KATRINA CROSBY WRITES – It looks like the exploitation of students dressed in ‘sexy school girl’ uniforms is not the best way to market a new app, at least in China. Beijing’s Yiweide Culture and Media Company found out the hard way when it offered students of Beijing Jiaotong University dates with beauty pageant contestants.
The event began Wednesday, September 20, when contestants from Sohu.com’s Hyou 2017 Miss College competition lined up, ready for auction on the university grounds. The girls had a QR code on their skirt, allowing other students to scan it as they walked by. Contestants were placed row by row, as if they were car models on sale.
A banner located in the area read, “Hello, single guys, get a campus beauty to be your girlfriend for five minutes. Just scan the QR code and follow the instructions.” In theory, the man would scan one of the contestants, and be granted a five-minute date with her.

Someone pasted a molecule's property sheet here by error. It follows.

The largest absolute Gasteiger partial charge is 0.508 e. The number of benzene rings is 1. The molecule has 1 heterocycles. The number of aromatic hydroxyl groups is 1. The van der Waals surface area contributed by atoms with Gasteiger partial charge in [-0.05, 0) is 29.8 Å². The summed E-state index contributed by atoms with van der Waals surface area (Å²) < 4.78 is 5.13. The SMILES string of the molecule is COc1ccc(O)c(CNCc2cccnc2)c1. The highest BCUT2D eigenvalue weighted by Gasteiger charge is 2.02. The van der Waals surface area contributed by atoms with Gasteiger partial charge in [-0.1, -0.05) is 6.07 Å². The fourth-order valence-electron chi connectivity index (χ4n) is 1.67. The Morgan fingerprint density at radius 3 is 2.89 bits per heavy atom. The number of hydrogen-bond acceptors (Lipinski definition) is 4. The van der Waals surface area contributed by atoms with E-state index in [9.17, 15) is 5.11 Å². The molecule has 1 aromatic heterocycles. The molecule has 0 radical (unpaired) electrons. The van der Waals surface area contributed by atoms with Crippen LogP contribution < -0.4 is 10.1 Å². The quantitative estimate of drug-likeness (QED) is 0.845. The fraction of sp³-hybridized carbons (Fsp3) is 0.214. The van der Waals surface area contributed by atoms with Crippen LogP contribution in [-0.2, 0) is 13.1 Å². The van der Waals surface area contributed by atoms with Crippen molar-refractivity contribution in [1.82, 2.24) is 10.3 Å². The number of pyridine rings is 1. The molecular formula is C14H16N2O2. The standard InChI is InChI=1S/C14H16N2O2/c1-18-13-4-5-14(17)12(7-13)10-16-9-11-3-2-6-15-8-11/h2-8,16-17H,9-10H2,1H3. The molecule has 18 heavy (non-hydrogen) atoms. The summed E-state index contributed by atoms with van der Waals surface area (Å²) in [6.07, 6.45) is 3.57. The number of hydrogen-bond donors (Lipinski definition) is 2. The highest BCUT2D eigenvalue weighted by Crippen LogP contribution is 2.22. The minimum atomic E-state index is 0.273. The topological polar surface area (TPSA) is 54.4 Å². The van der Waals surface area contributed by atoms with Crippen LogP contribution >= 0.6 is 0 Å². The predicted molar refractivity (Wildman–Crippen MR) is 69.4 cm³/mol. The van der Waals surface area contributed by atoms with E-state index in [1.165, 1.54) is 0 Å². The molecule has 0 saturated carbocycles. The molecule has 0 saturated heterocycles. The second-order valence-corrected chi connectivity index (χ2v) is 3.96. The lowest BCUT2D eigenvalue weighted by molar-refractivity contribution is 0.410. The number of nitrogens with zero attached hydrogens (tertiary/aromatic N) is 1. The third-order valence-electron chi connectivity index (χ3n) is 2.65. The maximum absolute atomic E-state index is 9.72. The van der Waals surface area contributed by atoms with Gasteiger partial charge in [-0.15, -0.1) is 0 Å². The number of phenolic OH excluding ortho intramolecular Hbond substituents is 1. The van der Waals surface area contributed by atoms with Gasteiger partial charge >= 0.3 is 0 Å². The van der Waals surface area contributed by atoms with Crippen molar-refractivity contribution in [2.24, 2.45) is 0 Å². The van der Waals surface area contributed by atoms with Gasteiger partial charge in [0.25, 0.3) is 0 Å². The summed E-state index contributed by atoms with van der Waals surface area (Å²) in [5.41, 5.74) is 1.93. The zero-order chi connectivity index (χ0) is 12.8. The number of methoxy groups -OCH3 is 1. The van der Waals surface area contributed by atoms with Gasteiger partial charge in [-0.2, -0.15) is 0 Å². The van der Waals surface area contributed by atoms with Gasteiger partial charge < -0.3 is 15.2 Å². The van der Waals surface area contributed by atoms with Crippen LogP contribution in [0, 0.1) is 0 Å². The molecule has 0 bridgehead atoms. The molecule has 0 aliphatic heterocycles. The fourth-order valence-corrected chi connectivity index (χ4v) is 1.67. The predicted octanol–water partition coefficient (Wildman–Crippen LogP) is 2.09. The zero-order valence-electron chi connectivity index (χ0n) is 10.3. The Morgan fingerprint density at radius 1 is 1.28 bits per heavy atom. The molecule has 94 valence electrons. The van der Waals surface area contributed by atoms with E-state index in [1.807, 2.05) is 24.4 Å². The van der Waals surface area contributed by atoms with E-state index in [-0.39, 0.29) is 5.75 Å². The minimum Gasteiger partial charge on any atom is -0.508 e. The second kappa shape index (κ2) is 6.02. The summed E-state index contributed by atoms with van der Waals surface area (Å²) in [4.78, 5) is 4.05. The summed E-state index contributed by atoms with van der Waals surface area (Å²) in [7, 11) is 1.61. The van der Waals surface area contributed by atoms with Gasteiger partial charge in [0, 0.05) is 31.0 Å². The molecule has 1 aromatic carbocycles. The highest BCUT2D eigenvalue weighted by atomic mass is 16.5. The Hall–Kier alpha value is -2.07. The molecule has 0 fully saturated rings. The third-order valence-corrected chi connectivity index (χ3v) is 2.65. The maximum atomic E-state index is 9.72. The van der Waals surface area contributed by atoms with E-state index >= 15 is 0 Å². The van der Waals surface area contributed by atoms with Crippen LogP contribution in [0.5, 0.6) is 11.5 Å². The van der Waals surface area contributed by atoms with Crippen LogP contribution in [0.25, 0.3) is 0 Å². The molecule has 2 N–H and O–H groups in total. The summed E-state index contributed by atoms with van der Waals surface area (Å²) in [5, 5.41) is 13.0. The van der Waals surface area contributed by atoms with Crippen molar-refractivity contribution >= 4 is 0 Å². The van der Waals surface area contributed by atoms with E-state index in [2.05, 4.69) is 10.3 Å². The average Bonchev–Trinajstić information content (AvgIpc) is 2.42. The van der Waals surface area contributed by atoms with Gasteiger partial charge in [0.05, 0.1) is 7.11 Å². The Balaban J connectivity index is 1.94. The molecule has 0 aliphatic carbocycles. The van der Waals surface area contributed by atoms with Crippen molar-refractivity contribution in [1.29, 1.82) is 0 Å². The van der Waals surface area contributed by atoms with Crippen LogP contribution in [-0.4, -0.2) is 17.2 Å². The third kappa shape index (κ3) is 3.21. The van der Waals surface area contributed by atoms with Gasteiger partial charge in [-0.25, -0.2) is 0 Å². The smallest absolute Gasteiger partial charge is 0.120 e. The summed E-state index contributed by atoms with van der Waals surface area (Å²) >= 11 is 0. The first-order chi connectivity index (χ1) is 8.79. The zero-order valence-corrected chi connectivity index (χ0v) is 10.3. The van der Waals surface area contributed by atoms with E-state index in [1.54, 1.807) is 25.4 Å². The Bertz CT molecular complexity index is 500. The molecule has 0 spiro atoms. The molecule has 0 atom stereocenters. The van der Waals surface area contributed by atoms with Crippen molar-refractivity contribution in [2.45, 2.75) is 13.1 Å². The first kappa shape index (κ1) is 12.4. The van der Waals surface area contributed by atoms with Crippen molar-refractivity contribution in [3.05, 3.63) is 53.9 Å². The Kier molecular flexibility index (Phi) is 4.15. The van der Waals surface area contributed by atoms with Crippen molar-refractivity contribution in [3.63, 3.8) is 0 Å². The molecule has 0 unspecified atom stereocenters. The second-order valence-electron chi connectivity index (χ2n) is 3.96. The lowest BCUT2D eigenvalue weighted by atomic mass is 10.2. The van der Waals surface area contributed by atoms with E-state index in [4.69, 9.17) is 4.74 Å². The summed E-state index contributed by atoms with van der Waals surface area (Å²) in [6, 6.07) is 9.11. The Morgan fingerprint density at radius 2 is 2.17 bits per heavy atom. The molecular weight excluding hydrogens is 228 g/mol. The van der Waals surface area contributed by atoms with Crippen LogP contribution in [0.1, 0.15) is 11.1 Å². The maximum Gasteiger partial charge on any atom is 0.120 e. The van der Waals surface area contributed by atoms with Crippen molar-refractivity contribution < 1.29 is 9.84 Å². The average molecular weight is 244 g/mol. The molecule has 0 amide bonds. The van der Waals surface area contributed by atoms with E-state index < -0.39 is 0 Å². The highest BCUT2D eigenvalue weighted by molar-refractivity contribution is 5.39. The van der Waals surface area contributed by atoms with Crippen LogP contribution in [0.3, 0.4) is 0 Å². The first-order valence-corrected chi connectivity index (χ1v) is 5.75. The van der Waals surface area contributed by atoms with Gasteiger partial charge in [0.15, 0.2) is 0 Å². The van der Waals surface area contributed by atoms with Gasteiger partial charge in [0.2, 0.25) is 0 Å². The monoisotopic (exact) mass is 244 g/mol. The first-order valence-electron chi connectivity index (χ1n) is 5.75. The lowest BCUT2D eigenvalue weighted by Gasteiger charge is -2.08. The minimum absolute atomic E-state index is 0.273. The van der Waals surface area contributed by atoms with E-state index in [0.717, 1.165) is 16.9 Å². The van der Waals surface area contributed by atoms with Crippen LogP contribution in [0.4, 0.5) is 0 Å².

The university students’ reactions were found on China’s social media, Weibo. Many students threatened to take legal action against the company. BJU also released a statement claiming that, “[BJU] firmly oppose such events, and will further investigate it.” The university has yet to mention how this promotion could have been approved by campus officials. A list containing the names of the students involved has yet to be released.
The United States is anything but innocent when it comes to sexist marketing schemes, particularly at college campuses. Sexist ploys can be found across college campuses, where high school prospects are sometimes recruited by attractive staffers on campus tours. In addition, America’s beauty pageants act as a stage for commercial advertisers to be provided with worldwide exposure.
But China must learn from its Western neighbors and evolve from these sexist marketing schemes rather than follow in their footsteps.